October 26th, 2021
How the government’s planned tax rises could impact your business owner clients
As you may remember, last month the government announced their plans to address the UK’s social care crisis to reduce the financial burden on the elderly. As well as introducing a cap on costs, the prime minister also announced that there would be tax rises to pay for the restructuring.
Mike Cherry, the head of the Federation of Small Businesses (FSB), was quoted in the Guardian as saying that the changes could severely impact business owners as they try to recover from “the most difficult 18 months of their professional lives”.
From 2022, both National Insurance contributions and Dividend Tax are set to rise, and this could impact your business owner clients. Read on to find out more about how it could affect them.
In 2022, the government will raise National Insurance contributions by 1.25p in the pound
In September, prime minister Boris Johnson announced plans to increase National Insurance contributions (NICs) and Dividend Tax from April 2022. These measures are hoped to raise £12 billion, which will be used to tackle the UK’s later-life care crisis.
Part of the money raised will also be put aside to help the NHS recover from the coronavirus pandemic. According to the Guardian, the healthcare system will receive £5.3 billion of the £36 billion these changes are set to raise over the next three years.
As of April 2022, both employers and employees will have to pay higher levels of National Insurance. Their contributions will increase by 1.25 percentage points and then, from April 2023, this extra amount will be collected as part of a new Health and Social Care Levy.
What is particularly noteworthy about this change is that, for the first time, this extra tax will also have to be paid by workers above the State Pension Age.
The change could cost small business owners £5.7 billion
For small business owners, the change to National Insurance could eat into their profits. As you can see from the table below, both employers and employees currently pay Class 1 contributions, which is based on how much an employee earns.
This rate is 13.8% for employers and 12% for employees, up to a limit of £50,000 each year. Anything over this threshold is instead taxed at 2%.
Source: Money Saving Expert
From 2022, your business owner clients will have to pay higher NICs for their staff, meaning that they may have significantly reduced profits. Figures from FSB show that this change could cost small business owners around £5.7 billion.
According to government figures, around 640,000 small businesses will receive protection from the planned tax increase, thanks to the Employment Allowance. However, this figure only represents around 10.5% of the whole community, meaning that a significant number of people will be affected.
The NICs rise can affect the amount that sole traders can pay themselves
If you have clients who are sole traders, the change to NICs may affect them more than most. This is because they typically pay taxes through self-assessment, meaning that their rate is based on their income after business expenses.
What this means in practice is that the change directly impacts the salary that they will be able to pay themselves.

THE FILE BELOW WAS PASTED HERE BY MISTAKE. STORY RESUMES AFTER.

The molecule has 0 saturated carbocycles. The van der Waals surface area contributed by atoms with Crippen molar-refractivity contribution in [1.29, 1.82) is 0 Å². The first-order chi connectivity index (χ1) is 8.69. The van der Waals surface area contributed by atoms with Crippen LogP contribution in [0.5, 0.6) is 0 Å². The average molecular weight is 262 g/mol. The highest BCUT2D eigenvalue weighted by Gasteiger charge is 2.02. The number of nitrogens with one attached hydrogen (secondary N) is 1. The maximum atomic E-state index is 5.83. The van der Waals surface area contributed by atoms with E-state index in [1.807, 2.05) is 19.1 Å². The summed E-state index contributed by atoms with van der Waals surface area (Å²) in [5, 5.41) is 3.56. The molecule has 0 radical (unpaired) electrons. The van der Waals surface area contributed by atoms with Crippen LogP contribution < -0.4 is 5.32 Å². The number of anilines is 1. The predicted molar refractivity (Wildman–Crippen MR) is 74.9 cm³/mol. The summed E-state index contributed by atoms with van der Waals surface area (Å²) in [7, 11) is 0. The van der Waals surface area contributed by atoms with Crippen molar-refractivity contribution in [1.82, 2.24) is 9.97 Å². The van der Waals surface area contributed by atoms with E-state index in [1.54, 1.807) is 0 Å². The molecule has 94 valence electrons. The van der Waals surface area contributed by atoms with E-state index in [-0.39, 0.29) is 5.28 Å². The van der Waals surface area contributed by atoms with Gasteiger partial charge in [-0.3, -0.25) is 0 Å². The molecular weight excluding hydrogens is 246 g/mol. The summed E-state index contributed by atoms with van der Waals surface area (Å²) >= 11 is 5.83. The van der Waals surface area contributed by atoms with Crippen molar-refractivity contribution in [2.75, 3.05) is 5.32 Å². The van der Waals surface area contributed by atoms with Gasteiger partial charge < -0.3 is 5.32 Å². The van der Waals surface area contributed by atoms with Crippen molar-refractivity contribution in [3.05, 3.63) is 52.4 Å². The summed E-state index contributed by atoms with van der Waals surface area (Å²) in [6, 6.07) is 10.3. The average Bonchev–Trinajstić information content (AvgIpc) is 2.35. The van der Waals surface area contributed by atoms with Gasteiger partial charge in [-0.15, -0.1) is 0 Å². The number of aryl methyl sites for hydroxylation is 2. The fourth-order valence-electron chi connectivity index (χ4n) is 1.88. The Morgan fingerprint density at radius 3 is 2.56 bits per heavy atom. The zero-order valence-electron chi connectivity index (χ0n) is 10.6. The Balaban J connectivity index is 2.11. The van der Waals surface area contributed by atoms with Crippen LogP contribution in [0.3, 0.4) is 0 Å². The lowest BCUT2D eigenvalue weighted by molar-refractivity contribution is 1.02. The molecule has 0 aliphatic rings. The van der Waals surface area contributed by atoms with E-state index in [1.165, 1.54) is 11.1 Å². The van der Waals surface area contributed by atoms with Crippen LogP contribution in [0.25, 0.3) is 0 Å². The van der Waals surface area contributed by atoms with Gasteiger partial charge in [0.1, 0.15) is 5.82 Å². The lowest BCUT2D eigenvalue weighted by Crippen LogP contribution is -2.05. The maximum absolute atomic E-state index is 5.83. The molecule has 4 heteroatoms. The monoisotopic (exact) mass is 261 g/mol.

If your clients have an annual profit of more than £9,568 in the 2021/22 tax year, they will have to pay Class 4 NICs. They will also have to pay a higher rate on any earnings above £50,270.
Here is a breakdown of the rates that your sole trader clients will have to pay:
Source: Money Saving Expert
However, please bear in mind that some freelancers may pay the lower Class 2 level of NICs, particularly if they’re just starting out and haven’t had time to grow their business yet. Since the tax rise does not apply to this level of contributions, clients in this category may be unaffected.
Directors may be affected by the Dividend Tax increase
As you may know, many directors of businesses choose to take a portion of their salary through dividends. While this can be a good idea, they may face a tax increase as dividend tax is set to rise by 1.25 percentage points from April 2022.
If your clients receive more than £2,000 a year from company dividends, they may face a slightly higher tax bill, regardless of what income band they are in.
For example, let’s say that your client is a basic-rate taxpayer who receives £3,000 in dividends each year. With the Dividend Allowance standing at £2,000, this means they have to pay tax on the £1,000 above this limit. The tax increase means that their bill will rise from £75 to £87.50.
Alternatively, if they pay the higher-rate band of tax and take £10,000 in dividend payments, then they would pay 33.75% on the £8,000 of dividends over the threshold. This would result in a bill of £2,700, which is £100 more than what they would pay with the current level of Dividend Tax.
Get in touch
If you have clients who will be affected by the tax increase and who could benefit from financial planning to overcome it, we can help. Email firstname.lastname@example.org or request a call back from one of our advisers.
This article is for information only. Please do not act based on anything you might read in this article. All contents are based on our understanding of HMRC legislation, which is subject to change.
This article is no substitute for financial advice and should not be treated as such. To determine the best course of action for your individual circumstances, please contact us.